Steve Jobs is not a biopic, screenwriter Aaron Sorkin recently claimed on The Daily Show. In his script, the Apple founder’s formative moments are not life events, but product launches. Divided into three scenes—the backstage preparations for the unveiling of the Macintosh personal computer in 1984, the debut of the ill-fated NeXT computer in 1988, and the introduction of the iMac in 1998—the film takes place in nearly real time. The result is A Christmas Carol for technocrats, a morality play in which figures from Jobs’ past appear as supplicants, begging a venal, cruel, imperious, charming, rich man to do the right thing.
Often, the right thing amounts to simple respect, something Steve Jobs, played by Michael Fassbender, invariably withholds. The key question of the film is whether Jobs will acknowledge the paternity of his daughter, Lisa, an act which will be less a kindness or a duty in this film’s skewed morality, than an opportunity to redeem Jobs’ own character. Here, Jobs is not just a corporate tyrant, a latter-day robber baron in mock turtleneck and dad jeans, but a “tyrant saint.”
The halo of martyrdom rests uneasily on Jobs’ head, but there it is all the same. The movie may not end with the CEO’s death, but it does show him smiling beatifically, winking out of view under the glare of stage-lights. This is the immortality reserved for Jobs, as he ascends to the great keynote presentation in the sky.
Biopic or not, Steve Jobs, like every movie of its type, is doomed to swim in the same waters, relentlessly parsed for deviations from reality and battled over by Jobs’ former colleagues, heirs, industry acolytes, Apple fanboys, lawyers, and armchair epistemologists. Perhaps this is the reason the movie exists—to re-catalyze an overworked cultural dispute that essentially boils down to one proposition: Steve Jobs was an asshole, but he made you love his technology more than any human interaction.
As a piece of consumerist propaganda, and one more entry in the revisionist canon, Steve Jobs is magnificent. Capably shot, well acted (notwithstanding Kate Winslet’s shape-shifting accent), its score propulsive, if a little too insistent, it’s a finely crafted piece of work. But as a film, I found it nearly insufferable. It brought to mind a Walter Kirn review of Solar, a novel by Ian McEwan, which Kirn called “a book so good—so ingeniously designed, irreproachably high-minded and skillfully brought off—that it’s actually quite bad. Instead of being awful yet absorbing, it’s impeccable yet numbing, achieving the sort of superbly wrought inertia of a Romanesque cathedral. There’s so little wrong with it that there’s nothing particularly right about it, either. It’s impressive to behold but something of a virtuous pain to read.”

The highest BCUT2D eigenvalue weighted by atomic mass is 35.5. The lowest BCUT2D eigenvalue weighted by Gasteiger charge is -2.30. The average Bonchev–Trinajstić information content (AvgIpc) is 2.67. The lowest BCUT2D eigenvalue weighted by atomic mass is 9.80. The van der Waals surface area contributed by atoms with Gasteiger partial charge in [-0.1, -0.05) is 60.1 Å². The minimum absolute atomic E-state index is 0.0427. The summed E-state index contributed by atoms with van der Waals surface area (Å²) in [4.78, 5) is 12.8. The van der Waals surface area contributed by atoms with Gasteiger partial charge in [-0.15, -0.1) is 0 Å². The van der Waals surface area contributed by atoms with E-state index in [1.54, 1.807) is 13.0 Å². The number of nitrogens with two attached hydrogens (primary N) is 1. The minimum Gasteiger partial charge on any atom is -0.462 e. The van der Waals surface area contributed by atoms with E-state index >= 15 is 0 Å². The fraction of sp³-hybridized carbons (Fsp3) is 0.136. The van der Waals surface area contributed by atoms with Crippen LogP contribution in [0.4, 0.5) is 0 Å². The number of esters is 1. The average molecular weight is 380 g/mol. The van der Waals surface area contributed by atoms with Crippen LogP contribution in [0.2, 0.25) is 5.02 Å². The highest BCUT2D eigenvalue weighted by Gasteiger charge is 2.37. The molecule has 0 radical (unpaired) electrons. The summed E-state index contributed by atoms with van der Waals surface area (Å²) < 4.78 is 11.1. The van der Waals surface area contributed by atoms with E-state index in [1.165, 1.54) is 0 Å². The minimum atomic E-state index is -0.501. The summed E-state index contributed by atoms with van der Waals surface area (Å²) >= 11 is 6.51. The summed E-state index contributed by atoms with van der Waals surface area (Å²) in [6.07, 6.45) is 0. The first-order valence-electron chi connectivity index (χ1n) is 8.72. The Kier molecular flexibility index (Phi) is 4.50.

I felt much the same way sitting through Steve Jobs, which arrives at a rather tired moment for self-absorbed male anti-heroes. Perhaps this is why the question of whether Jobs was a “genius,” the film’s other main concern besides Lisa’s paternity, feels so meaningless and whittled down. In an already oft-quoted scene, Steve Wozniak, played by Seth Rogen, whose own engineering genius is now an accepted part of industry lore, asks why he always sees the g-word applied to Jobs. As the fictional Woz explains, Jobs isn’t a programmer, he isn’t an engineer, he even isn’t a designer. “Just what do you do?” he asks, imploringly.
“I play the orchestra,” Jobs replies, standing in an orchestra pit. The line is a callback to one from a few minutes earlier, when Jobs compared himself to a conductor, and it very well may be revealing of Jobs’ particular talent—controlling and manipulating others to his own ends. But this tidy riposte, telegraphed from miles out, comes across less like a demonstration of greatness than the buoying self-delusion of a noted narcissist. Jobs must be seen as an orchestra conductor, a fabulous showman marshaling the creative forces of his underlings, because otherwise his claim to be “changing the world” simply means getting lots of people to buy his brand of computers.
In its accidental way, scenes like this one also show how thoroughly creative work has been yoked to the service of commerce, down to the lavishly gilded, cathedral-like halls that serve as set dressing for Jobs’ product launch-cum-stage shows. Modeled after grand music auditoriums, these buildings now host what passes for momentous events in our shared culture: the introduction of new gadgets. With frequent references to Bob Dylan, and Leonardo Da Vinci, Steve Jobs also reflects the strange kind of insecurity that surrounds Jobs worshippers. It’s as if to call Jobs what he was—an accomplished CEO whose brutal bedside manner and lack of generosity put him in the sub-Carnegie class—would dent the foundation of a shakily constructed myth.
Jobs wasn’t an artist but styled himself like one. He did more than anyone else to advance the notion that computers could be art objects, even if they were designed in Cupertino and mass-produced in miserable conditions in Chinese factories. This post-Warholian ideal has been an essential part of Silicon Valley image management, part of the industry’s broader subsumption of counter-cultural ideals (“Think Different”) into cyber-cultural utopianism. Where Steve Jobs succeeds then is in following this well-paved ideological runway, as it unites two strains of the American religion — celebrity worship and consumerism—in one slick package. That happened to Steve Jobs’ chief accomplishment as well: his greatest product was himself.